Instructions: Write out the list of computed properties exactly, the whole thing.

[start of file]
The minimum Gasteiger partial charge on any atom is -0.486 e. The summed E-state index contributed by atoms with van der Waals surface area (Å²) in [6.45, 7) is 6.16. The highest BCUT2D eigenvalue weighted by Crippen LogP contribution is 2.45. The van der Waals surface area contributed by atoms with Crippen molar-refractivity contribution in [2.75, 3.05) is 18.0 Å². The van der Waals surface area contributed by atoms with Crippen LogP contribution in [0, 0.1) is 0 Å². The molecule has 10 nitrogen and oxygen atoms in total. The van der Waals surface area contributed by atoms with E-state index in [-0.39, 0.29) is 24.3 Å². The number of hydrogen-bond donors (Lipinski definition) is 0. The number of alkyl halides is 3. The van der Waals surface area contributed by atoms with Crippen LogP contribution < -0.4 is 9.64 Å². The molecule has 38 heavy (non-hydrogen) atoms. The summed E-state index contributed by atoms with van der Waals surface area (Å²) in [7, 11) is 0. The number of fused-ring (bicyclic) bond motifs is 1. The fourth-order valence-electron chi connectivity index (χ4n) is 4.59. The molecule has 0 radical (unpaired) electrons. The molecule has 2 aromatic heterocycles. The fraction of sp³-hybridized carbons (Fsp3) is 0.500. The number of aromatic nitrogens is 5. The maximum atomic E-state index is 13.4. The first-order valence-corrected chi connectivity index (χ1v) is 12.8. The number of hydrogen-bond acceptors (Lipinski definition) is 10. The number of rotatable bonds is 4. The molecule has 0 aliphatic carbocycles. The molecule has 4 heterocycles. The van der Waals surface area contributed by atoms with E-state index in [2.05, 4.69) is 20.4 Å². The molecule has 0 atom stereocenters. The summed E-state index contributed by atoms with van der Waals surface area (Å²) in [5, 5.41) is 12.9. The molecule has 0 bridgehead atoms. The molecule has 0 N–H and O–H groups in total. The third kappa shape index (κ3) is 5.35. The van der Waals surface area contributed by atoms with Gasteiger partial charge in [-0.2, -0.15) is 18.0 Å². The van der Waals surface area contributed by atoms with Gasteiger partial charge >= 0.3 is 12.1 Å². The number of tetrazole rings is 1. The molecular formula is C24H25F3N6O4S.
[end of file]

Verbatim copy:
The minimum Gasteiger partial charge on any atom is -0.486 e. The summed E-state index contributed by atoms with van der Waals surface area (Å²) in [6.45, 7) is 6.16. The highest BCUT2D eigenvalue weighted by Crippen LogP contribution is 2.45. The van der Waals surface area contributed by atoms with Crippen molar-refractivity contribution in [2.75, 3.05) is 18.0 Å². The van der Waals surface area contributed by atoms with Crippen LogP contribution in [0, 0.1) is 0 Å². The molecule has 10 nitrogen and oxygen atoms in total. The van der Waals surface area contributed by atoms with E-state index in [-0.39, 0.29) is 24.3 Å². The number of hydrogen-bond donors (Lipinski definition) is 0. The number of alkyl halides is 3. The van der Waals surface area contributed by atoms with Crippen LogP contribution < -0.4 is 9.64 Å². The molecule has 38 heavy (non-hydrogen) atoms. The summed E-state index contributed by atoms with van der Waals surface area (Å²) in [7, 11) is 0. The number of fused-ring (bicyclic) bond motifs is 1. The fourth-order valence-electron chi connectivity index (χ4n) is 4.59. The molecule has 0 radical (unpaired) electrons. The molecule has 2 aromatic heterocycles. The fraction of sp³-hybridized carbons (Fsp3) is 0.500. The number of aromatic nitrogens is 5. The maximum atomic E-state index is 13.4. The first-order valence-corrected chi connectivity index (χ1v) is 12.8. The number of hydrogen-bond acceptors (Lipinski definition) is 10. The number of rotatable bonds is 4. The molecule has 0 aliphatic carbocycles. The molecule has 4 heterocycles. The van der Waals surface area contributed by atoms with E-state index in [2.05, 4.69) is 20.4 Å². The molecule has 0 atom stereocenters. The summed E-state index contributed by atoms with van der Waals surface area (Å²) in [5, 5.41) is 12.9. The molecule has 0 bridgehead atoms. The molecule has 0 N–H and O–H groups in total. The third kappa shape index (κ3) is 5.35. The van der Waals surface area contributed by atoms with Gasteiger partial charge in [-0.2, -0.15) is 18.0 Å². The van der Waals surface area contributed by atoms with Gasteiger partial charge >= 0.3 is 12.1 Å². The number of tetrazole rings is 1. The molecular formula is C24H25F3N6O4S.